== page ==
The An Loc website is the result of a project I started four years after I retired from flying.  Looking back to Vietnam in April of 1972, I was a Sundog FAC flying in the battle of An Loc.  On two of my missions over An Loc, I carried my personal cassette recorder fitted with an ear piece in my helmet, and recorded several hours of radio transmissions.  Thirty years later, after closely listening to these tapes, I knew I had to find a way to contact the Army Advisors; the men on the ground, with whom I had talked with day and night during the battle.


All I had to go by as I began my search were their call signs:  62 Alpha, 62 India, and Bounty.  Who were these men?  Searching the Internet, I found a reference to a monograph written by Jim Wilbanks, a professor in the Army History Department at Ft. Leavenworth, Kansas.  A call to the history department resulted in my receiving a copy of the monograph from I extracted Jim Wilbanks’ phone number.


One night, on impulse, I called him and as fate would have it, Jim answered and we talked for thirty minutes about An Loc, as if it were yesterday.  He was uniquely qualified to assist me.  He arrived in the An Loc April 12, 1972, after volunteering to join Team 87 to help.  He was wounded in July and med-evaced out.  Jim was  invaluable in my quest for information on the Army advisors who defended An Loc.  When I visited Ft. Leavenworth to examine the microfilm records, Jim was not only a gracious host and a wealth of information, but he pointed me in the right direction to begin my research.  He has written several books on Vietnam, and became the Director of the Department of Military History at Ft. Leavenworth.  He earned his PhD during the course of his career.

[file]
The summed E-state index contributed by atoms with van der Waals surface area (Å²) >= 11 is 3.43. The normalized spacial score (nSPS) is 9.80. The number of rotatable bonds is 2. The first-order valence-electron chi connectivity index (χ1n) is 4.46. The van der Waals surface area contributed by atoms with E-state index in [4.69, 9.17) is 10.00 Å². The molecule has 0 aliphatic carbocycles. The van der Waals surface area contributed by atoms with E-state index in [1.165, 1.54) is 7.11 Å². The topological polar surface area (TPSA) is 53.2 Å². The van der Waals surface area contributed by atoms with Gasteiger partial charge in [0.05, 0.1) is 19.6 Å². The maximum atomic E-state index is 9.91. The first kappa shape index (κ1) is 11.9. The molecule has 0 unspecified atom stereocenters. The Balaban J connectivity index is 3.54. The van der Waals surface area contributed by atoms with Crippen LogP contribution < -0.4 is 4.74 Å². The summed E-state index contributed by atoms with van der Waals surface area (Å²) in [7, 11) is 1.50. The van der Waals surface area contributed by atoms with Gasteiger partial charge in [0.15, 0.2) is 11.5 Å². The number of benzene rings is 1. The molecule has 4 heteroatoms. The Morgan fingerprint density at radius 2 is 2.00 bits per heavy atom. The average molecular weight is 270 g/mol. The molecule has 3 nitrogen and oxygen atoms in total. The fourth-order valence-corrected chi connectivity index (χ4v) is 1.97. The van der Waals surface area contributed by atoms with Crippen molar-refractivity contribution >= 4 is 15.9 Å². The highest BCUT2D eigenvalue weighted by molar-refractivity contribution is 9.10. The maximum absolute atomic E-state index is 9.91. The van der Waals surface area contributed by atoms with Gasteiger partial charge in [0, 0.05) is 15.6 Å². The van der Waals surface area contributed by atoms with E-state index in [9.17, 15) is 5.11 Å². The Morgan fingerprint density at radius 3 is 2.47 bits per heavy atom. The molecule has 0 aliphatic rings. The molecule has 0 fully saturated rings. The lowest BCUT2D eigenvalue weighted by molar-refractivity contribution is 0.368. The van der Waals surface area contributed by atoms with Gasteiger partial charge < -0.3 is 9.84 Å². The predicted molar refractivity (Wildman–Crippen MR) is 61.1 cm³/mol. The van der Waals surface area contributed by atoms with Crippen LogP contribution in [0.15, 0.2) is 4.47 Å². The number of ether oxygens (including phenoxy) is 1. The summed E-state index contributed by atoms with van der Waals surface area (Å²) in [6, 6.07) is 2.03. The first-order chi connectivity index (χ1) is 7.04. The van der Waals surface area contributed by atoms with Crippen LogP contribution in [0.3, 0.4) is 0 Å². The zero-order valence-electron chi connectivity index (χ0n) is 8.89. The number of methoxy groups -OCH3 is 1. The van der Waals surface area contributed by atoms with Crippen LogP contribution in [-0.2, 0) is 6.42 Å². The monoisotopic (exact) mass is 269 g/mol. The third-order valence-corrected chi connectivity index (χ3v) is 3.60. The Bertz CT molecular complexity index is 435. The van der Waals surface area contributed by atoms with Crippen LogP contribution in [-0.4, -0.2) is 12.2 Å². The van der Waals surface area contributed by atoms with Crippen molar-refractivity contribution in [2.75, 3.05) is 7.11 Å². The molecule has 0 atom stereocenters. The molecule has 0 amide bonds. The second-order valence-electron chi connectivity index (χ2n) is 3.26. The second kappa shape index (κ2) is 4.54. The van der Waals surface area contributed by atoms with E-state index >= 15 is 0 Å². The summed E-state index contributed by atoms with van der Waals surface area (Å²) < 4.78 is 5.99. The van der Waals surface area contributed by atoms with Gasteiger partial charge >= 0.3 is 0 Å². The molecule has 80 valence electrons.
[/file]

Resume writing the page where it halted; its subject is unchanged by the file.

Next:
From Jim I learned of another author, Dale Andrade, who wrote the book “America’s Last Vietnam Battle”.  I called Dale, and through him, the pieces of the puzzle started to come together.  I was able to locate some of the Army Advisors whose call signs are on my tapes.  62 Alpha became Col, Ed Benedit; 62 India -–Maj. Ken Ingram; and Bounty was Harold Moffet.  As the puzzle was unfolding, I widened my search to look for other pilots in the air during the battle.  Getting in touch with Darrel Whitcomb, the author of “The Rescue of Bat 21” and the FAC Association historian was very encouraging.  Not only was he a big support and resource, he had a large network of people he knew.


One such source was Mike Sloniker, a helicopter pilot with the A/229th during the battle.  As the historian of the Vietnam Helicopter Pilot Association (VHPA), his breadth of general knowledge about helicopters in the air during the siege as well as his personal experience have been an  invaluable resource.

At that time, I decided to create the website.

My son, Ben Carruthers did the initial programming for the website and continues to manage it.

There will be more added at a later date!